1. Log into the Accumulo shell:
    ~/accumulo/bin/accumulo shell -u root -p secret
  1. Create a table called 'hellotable':
    root@instance> createtable hellotable
    root@instance> quit
  1. Launch a Java program that inserts data with a BatchWriter:
    -i instance -z -u root -p secret -t hellotable
  1. To view the entries, log into the Accumulo shell again and scan the table:
    ~/accumulo/bin/accumulo shell -u root -p secret
    root@instance> table hellotable
    root@instance> scan

Cell-Level Security Example

Data in Accumulo is represented as key-value pairs, but also includes additional elements such as visibility and timestamp.  In the example above, you may have noticed empty brackets [ ] in each row of data returned. For example:

row_1154 colfam:colqual_3 []    value_1154_3

The value in brackets [ ] would be the visibility labels. Since none were used, this is empty for this row.  If you had run the scan command with with the -st you would have also seen a timestamp for each item.

Let’s experiment with using Accumulo Security Labels to restrict data visibility:

  1. Log back into the Accumulo shell (see above).
  1. Create a new table called ‘hellosecurity’ and insert some dummy data:
    root@instance> createtable hellosecurity
    root@instance> insert row1 cola colb value1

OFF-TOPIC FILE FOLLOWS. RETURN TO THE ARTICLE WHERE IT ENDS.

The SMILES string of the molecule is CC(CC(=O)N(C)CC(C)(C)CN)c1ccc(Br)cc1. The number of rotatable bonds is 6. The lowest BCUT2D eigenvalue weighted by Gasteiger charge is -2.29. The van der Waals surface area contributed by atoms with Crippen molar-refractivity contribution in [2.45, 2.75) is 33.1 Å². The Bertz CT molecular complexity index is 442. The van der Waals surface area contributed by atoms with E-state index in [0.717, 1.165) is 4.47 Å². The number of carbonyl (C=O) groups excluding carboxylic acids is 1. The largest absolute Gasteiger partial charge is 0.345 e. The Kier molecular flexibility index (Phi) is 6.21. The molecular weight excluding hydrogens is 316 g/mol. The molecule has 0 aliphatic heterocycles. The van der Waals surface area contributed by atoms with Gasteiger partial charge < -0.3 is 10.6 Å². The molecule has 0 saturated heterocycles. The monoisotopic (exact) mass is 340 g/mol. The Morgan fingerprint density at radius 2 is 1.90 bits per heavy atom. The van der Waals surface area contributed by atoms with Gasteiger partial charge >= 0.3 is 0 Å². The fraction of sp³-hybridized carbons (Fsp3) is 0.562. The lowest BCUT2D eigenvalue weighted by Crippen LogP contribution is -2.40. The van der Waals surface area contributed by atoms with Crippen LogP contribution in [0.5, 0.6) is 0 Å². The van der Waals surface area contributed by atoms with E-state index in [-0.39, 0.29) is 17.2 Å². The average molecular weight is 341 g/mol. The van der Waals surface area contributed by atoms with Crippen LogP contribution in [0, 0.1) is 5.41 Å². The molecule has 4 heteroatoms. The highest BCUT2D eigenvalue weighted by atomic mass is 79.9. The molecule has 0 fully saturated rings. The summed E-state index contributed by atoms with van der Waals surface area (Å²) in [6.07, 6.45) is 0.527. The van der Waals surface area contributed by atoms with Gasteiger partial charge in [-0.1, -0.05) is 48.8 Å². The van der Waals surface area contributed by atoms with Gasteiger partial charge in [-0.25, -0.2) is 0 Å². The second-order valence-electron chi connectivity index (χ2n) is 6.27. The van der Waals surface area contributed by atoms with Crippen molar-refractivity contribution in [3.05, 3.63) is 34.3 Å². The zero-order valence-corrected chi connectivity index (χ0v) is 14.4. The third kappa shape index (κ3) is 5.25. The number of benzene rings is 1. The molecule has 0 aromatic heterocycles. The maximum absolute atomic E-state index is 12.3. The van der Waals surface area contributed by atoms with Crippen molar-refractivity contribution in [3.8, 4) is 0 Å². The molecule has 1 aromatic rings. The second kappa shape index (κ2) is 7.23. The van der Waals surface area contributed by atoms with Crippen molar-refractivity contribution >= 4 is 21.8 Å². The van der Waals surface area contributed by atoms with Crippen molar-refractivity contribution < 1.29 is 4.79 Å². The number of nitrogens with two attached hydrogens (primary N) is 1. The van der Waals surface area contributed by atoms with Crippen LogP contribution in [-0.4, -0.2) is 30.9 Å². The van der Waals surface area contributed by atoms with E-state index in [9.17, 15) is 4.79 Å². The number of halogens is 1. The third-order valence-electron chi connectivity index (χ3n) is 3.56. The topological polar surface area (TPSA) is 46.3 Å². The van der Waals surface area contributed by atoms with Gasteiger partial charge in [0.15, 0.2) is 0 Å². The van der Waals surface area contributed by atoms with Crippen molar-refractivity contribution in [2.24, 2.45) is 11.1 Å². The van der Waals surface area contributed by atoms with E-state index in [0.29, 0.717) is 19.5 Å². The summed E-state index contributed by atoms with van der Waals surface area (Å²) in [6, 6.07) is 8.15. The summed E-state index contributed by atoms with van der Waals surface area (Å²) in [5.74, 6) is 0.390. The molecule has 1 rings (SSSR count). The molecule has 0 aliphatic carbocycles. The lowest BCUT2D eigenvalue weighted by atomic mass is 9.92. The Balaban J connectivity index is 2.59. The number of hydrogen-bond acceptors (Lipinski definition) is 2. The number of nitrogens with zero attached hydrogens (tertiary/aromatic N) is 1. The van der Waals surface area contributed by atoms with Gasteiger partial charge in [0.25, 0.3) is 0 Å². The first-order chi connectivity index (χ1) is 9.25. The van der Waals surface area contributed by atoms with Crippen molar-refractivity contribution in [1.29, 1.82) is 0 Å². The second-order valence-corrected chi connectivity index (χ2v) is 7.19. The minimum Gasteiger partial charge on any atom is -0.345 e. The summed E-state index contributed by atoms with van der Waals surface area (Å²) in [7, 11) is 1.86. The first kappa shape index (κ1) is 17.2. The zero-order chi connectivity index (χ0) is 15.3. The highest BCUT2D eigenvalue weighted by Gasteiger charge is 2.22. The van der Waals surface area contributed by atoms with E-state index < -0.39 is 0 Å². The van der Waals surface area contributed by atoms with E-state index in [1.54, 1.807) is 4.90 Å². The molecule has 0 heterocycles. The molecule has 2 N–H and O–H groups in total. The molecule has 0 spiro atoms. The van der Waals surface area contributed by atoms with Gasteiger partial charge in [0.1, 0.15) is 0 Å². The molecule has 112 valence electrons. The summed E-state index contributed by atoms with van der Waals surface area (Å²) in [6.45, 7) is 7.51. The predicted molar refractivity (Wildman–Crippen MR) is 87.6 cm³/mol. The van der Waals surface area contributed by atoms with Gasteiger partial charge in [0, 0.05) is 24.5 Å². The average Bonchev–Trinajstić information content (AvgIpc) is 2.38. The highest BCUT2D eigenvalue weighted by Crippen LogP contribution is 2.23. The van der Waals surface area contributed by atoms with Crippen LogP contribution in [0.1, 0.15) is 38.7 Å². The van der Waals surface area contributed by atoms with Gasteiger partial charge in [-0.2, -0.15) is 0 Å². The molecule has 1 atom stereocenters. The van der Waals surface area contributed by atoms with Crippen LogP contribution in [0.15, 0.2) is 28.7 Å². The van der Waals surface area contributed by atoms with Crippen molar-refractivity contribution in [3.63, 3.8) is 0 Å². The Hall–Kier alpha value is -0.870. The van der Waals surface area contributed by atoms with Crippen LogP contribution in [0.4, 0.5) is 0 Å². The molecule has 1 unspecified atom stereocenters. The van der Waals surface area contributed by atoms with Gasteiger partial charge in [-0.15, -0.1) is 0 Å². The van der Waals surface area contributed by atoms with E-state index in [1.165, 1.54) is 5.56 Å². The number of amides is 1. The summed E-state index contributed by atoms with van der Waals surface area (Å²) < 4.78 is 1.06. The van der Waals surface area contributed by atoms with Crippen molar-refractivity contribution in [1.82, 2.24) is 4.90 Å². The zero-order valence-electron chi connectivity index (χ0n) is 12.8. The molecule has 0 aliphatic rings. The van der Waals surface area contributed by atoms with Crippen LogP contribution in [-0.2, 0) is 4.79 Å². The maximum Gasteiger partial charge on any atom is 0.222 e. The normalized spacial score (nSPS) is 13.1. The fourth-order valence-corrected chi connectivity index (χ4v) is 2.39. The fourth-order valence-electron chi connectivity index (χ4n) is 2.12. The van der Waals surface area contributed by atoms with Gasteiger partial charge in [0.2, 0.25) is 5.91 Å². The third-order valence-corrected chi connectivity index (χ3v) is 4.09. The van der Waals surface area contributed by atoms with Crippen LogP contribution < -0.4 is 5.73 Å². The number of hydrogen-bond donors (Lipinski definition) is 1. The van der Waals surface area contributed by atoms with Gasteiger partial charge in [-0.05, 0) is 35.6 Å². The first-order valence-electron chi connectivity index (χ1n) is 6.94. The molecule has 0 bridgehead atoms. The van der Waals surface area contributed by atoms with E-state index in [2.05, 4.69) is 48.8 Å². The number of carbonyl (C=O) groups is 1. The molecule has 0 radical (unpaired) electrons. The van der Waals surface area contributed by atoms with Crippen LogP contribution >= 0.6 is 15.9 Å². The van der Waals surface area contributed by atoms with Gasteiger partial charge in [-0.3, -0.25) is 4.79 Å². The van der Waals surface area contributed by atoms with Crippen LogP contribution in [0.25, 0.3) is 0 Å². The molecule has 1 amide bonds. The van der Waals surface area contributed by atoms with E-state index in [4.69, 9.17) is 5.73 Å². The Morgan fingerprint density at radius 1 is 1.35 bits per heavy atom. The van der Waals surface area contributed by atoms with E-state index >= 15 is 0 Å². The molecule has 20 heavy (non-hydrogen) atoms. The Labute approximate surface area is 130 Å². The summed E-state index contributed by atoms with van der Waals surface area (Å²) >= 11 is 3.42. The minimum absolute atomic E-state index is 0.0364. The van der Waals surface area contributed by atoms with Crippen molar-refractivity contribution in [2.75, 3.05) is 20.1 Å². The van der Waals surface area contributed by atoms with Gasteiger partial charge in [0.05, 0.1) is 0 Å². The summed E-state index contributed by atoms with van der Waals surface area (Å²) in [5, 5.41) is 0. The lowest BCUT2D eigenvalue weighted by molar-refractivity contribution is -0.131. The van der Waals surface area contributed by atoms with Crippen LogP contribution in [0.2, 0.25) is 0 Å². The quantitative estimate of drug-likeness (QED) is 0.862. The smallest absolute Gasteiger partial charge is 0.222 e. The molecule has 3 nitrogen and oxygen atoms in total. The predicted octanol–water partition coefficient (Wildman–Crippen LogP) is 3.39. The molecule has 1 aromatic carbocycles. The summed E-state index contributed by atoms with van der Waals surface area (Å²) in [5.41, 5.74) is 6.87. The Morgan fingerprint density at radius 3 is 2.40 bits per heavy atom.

root@instance> scan

You should see the following output of the scan:

  1. Now insert a new cell, this time with the label restricted and run a scan:
    root@instance> insert row2 cola colb value2 -l restricted
    root@instance> scan
  2. Note that you still see only the first row returned.  This is because the user (root in this case) has not been explicitly authorized to view cells with the restricted label.  Let’s make that change and try another scan:
    root@instance> setauths -s restricted
    root@instance> scan
    You should see the following output of the scan:

  1. Let’s create a third row with two labels and grant permission to the root user to see both.  The & character in the insert requires that the user be authorized to see both labels for the row to be visible.
    root@instance> insert row3 cola colb value3 -l 
    root@instance> setauths -s restricted,forrealthistime
    root@instance> scan
    Three rows should be returned.
  1. Next, we’ll create a new user with permission to only read items from our new table with only one of the two labels, change to that user and run a table scan:
    root@instance> createuser test
    root@instance> setauths -s restricted -u test
    root@instance> grant Table.READ -t hellosecurity -u test
    test@instance> user test
    test@instance> scan
    Only two rows will be returned.


The examples above demonstrate only a fraction of what Apache Accumulo can do, but hopefully it’s enough to show you how easy it is to launch an Apache Accumulo cluster running on Amazon EMR and also give you a taste of its advanced security controls.

Running Apache Accumulo on Amazon EMR requires a well-defined backup strategy. To avoid data loss, it is highly recommended that you regularly back up your data to Amazon S3 using using Amazon EMR's s3distcp or Hadooop's distcp tool. In addition, if there is ever an Amazon EMR node failure there may be a delay before the data is fully recovered by other healthy nodes, so it is important to architect for database recovery delays.

Please let us know in the comments if you have any questions or if you’re using Amazon EMR today to run Apache Accumulo.